Still half comatose you wander into your child's room, ignoring the toxic assault to your nose, and plonk him in the middle of your bed. Pretending for a minute that you live in a Brady Bunch World where a toddler awake at 5am goes serenely back to sleep when snuggled between two loving parents (and a stinky poo in his pants).

Unfortunately, this is real life.
You know that there is more chance of Jamie Dornan turning up on your door step needing someone to help him practise his lines for his next movie.

Wednesday, 24 June 2015

How not to flick people in the face when your child has a feeding issue

Toddlers are fussy little monkeys when it comes to food - that is a well known fact. Apparently it's an evolution thing - an instinctive defence against eating potentially unsafe or dangerous foods or some other blah blah that means nothing when you are in the pits of dinner time doom.

I had it with my older two. The endless cajoling to get them to ingest something other than chips. The patience dredged up from the pit of the stomach as we sat down for an actual real-life home cooked meal that they refused to eat (but it's beef goulash. Really yum!) The pretend stomach ache as dinner is placed on the table that magically disappears with the mention of the word biscuit.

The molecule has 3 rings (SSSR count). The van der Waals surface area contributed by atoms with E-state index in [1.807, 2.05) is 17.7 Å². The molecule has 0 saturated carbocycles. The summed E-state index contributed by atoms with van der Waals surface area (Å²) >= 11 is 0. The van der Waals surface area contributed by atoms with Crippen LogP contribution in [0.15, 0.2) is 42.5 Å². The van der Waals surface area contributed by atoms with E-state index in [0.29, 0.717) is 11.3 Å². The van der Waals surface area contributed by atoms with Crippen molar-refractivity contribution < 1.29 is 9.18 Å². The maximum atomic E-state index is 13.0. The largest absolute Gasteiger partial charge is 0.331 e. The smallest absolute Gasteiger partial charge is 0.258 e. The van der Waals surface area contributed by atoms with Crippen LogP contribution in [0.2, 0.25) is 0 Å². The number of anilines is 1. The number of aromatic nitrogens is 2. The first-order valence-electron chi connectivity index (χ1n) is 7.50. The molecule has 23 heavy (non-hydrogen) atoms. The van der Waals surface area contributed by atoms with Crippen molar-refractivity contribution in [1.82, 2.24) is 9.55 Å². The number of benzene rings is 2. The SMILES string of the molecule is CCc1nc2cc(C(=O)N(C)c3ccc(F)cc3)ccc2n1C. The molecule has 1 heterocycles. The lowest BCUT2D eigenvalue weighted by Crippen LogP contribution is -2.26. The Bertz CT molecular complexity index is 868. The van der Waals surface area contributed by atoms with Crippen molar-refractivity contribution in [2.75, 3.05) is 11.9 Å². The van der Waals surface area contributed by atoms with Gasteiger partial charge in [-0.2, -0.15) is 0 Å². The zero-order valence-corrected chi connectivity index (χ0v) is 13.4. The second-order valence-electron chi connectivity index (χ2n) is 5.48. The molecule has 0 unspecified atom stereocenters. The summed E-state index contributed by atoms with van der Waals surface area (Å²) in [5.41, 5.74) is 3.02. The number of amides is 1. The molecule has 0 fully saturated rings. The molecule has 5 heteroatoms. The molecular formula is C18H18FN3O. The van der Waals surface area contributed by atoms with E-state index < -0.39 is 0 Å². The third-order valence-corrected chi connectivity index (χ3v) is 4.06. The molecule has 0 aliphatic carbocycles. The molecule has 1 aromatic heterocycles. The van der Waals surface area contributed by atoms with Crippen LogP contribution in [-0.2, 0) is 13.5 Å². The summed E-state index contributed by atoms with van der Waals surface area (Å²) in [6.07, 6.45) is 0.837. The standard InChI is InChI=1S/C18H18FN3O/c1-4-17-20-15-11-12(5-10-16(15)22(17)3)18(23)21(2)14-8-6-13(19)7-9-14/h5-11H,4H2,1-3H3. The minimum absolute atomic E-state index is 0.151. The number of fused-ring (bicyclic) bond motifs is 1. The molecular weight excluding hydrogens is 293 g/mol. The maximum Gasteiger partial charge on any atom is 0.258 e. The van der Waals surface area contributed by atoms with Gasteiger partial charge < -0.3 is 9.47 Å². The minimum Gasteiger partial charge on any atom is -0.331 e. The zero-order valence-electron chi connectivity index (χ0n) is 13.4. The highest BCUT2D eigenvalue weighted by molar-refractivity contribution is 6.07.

Monday, 15 June 2015

My Dad - growing up with a rebel

It was one of those lovely post-roast moments on a cold Sunday. The remnants of the previous evening's drunken shenanigans with friends had finally abated and the hangover hunger was sated by my mum's Yorkshire puddings.

Settling on the sofa as an old film buzzed in the background, the idea of getting packed up and heading to the train station for the three-hour journey back to London from Liverpool was galling.

"I better start making tracks", I announced to my audience of Mum, Dad and younger brother.
"Why don't you stay for another night?" Dad piped up from under his paper. It was very cosy with the fire blazing whereas outside the wind was roaring.
"I wish, but I have work in the morning."

Dad put the paper down and with stark sternness and authority stated simply:
F**k work.

Thursday, 28 May 2015

Special needs mums are miserable moaners with greasy hair

Are you a mum of someone special?
Are you outraged by the title of this post?

Did you click through thinking: "Hey lady watch it.  I don't have greasy hair. Au contraire. My hair is gorgeous. Thank you very much."

Or are you someone that clicked through thinking: "Hell yes. The moaning. For the love of all that is holy. The moaning out of these people." 

Or are you just eating your toast and thought I'll have a wee read because Netflix hasn't loaded yet?

Whatever.

Wednesday, 27 May 2015

Down time: doing it now and doing it well

In the past few weeks I've started to get a bit anxious. Those small but alarming moments when your heart beats that bit faster than it should. Where you are wound up so tight that the most innocent of misdemeanours can make you snap and snarl at your loved ones.